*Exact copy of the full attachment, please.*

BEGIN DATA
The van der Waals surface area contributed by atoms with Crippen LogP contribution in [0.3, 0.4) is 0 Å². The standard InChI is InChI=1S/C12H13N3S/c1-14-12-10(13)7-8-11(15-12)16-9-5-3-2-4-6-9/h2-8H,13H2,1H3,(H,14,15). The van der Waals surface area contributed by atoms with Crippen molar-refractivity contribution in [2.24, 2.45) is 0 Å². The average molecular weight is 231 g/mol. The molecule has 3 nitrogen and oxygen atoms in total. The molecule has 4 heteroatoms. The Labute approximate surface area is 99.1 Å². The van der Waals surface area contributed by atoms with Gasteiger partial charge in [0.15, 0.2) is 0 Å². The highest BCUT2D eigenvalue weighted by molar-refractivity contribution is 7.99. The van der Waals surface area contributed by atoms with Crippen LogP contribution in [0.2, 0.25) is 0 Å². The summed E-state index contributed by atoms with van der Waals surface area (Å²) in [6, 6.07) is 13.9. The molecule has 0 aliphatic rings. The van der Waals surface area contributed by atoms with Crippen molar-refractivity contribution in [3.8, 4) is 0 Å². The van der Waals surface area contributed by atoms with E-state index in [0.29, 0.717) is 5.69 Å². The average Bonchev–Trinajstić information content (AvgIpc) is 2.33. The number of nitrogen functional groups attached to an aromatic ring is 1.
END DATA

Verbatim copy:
The van der Waals surface area contributed by atoms with Crippen LogP contribution in [0.3, 0.4) is 0 Å². The standard InChI is InChI=1S/C12H13N3S/c1-14-12-10(13)7-8-11(15-12)16-9-5-3-2-4-6-9/h2-8H,13H2,1H3,(H,14,15). The van der Waals surface area contributed by atoms with Crippen molar-refractivity contribution in [2.24, 2.45) is 0 Å². The average molecular weight is 231 g/mol. The molecule has 3 nitrogen and oxygen atoms in total. The molecule has 4 heteroatoms. The Labute approximate surface area is 99.1 Å². The van der Waals surface area contributed by atoms with Gasteiger partial charge in [0.15, 0.2) is 0 Å². The highest BCUT2D eigenvalue weighted by molar-refractivity contribution is 7.99. The van der Waals surface area contributed by atoms with Crippen LogP contribution in [0.2, 0.25) is 0 Å². The summed E-state index contributed by atoms with van der Waals surface area (Å²) in [6, 6.07) is 13.9. The molecule has 0 aliphatic rings. The van der Waals surface area contributed by atoms with Crippen molar-refractivity contribution in [3.8, 4) is 0 Å². The van der Waals surface area contributed by atoms with E-state index in [0.29, 0.717) is 5.69 Å². The average Bonchev–Trinajstić information content (AvgIpc) is 2.33. The number of nitrogen functional groups attached to an aromatic ring is 1.